On May 13, 2021, Superintendent of Insurance Toal issued Bulletin 2021-007, providing guidance for SB 317, which prohibits cost-sharing, including deductibles, for behavioral services covered by health plans issued by state until January 1, 2027. Specifically, the guidance addresses the impact of this statute on high deductible health plans (“HDHPs”) that satisfy health savings account (“HSA”) eligibility requirements on or after January 1, 2022. Superintendent Toal states that SB 317 does not prohibit the sale of plans that meet those requirements.
To be HSA-eligible under the IRC, a healthcare plan must require the insured person to satisfy a specified high deductible before receiving any covered benefits, other than benefits for preventative services. Behavioral services are not currently considered to be preventative services under the IRC, so prohibiting cost-sharing for those services appears to render healthcare plans issued in the state as HSA-ineligible.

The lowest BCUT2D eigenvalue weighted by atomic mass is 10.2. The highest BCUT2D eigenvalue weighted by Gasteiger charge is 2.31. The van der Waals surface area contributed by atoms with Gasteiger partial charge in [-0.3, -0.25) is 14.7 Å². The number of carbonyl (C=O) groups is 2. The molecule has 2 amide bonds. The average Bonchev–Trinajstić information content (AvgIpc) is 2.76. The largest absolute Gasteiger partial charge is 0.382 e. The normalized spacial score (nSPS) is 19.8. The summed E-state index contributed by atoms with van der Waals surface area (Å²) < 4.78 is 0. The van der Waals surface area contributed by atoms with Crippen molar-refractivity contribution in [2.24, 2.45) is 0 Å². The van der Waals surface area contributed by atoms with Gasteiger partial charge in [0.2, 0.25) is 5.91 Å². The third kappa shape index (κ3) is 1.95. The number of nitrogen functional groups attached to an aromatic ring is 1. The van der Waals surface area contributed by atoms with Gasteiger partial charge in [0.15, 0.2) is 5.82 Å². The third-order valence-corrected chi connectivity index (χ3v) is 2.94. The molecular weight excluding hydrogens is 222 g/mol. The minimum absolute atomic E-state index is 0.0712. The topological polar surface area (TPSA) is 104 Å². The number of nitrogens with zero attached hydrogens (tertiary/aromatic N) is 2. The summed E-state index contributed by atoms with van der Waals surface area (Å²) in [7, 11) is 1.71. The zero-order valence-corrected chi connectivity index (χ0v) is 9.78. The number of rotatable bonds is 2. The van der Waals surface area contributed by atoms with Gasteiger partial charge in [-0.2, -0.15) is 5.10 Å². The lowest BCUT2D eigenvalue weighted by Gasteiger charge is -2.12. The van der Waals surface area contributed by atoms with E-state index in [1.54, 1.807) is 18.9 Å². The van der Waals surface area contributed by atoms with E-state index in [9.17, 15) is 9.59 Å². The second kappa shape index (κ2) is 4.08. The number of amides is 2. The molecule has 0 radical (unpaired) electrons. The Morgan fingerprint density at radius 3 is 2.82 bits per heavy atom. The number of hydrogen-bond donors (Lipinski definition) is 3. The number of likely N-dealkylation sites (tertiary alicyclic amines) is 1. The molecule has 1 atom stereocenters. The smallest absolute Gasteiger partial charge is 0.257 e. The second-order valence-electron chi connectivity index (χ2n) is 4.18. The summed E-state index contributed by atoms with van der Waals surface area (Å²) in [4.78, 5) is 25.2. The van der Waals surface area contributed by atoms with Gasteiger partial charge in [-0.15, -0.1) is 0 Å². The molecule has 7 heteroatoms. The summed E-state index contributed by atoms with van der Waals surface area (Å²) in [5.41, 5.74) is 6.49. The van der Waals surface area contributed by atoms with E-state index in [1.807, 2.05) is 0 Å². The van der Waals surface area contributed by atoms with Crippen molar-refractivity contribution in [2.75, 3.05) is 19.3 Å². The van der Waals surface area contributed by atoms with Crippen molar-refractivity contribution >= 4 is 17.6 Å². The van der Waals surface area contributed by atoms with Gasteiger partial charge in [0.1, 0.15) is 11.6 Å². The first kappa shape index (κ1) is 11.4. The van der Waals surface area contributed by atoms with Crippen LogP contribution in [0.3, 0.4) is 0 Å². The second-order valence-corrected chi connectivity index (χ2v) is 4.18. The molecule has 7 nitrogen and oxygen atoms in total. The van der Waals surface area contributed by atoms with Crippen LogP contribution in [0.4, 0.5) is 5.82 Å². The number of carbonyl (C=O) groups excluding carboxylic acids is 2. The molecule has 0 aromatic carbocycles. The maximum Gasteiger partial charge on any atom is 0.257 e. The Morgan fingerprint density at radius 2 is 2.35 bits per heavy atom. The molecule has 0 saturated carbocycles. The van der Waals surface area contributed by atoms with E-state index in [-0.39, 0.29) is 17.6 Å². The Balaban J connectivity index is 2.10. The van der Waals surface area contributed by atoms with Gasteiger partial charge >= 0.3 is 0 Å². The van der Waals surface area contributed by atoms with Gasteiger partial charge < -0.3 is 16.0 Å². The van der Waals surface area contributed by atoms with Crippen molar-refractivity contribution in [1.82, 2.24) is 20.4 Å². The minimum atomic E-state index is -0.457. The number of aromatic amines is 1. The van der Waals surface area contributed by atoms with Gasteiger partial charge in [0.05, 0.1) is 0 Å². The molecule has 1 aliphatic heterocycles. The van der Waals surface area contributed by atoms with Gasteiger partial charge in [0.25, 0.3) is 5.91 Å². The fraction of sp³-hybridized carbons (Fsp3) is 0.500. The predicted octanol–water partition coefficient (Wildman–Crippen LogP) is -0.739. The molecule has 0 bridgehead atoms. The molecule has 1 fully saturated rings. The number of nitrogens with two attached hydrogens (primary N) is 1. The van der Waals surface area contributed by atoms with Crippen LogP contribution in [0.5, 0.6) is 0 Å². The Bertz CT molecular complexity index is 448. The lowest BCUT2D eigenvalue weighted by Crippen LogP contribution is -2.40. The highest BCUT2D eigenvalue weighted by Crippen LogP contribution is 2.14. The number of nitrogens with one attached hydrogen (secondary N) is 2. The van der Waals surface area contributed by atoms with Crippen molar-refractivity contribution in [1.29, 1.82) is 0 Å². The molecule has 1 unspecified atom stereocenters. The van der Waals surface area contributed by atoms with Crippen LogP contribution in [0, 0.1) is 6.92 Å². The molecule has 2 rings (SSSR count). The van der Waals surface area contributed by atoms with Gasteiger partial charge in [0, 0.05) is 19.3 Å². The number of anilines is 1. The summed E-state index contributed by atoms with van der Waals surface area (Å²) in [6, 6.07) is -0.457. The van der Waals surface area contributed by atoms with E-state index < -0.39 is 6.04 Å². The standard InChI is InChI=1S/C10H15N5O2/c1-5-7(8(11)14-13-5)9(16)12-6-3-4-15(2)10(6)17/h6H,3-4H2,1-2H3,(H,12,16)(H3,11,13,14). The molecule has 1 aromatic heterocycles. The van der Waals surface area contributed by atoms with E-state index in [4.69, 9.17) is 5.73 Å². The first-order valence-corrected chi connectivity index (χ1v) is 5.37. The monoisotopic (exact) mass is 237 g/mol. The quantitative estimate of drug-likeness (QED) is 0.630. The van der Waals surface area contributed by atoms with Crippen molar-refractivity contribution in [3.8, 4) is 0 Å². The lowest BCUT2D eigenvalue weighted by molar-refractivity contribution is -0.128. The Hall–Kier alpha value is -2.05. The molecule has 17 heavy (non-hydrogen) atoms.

However, Superintendent Toal notes that the state encourages the use of HSAs and HDHPs in the state, and this statute does not explicitly prohibit the use of those plans in the state. Since there is no intent to conflict with previous legislation and policy in the state to encourage the use of HSAs and HDHPs, Superintendent Toal concludes that SB 317 does not apply to those plans.
Employers should be aware of this bulletin. Although the superintendent’s position on the applicability of SB 317 to HSAs and HDHPs may influence the enforcement of the state’s law, it may not be binding on the federal government’s enforcement of the IRC. Employers should consult with counsel or their tax advisors concerning the effect of this statute on their HSA and HDHP plans.
SB 317 »
Bulletin 2021-007 »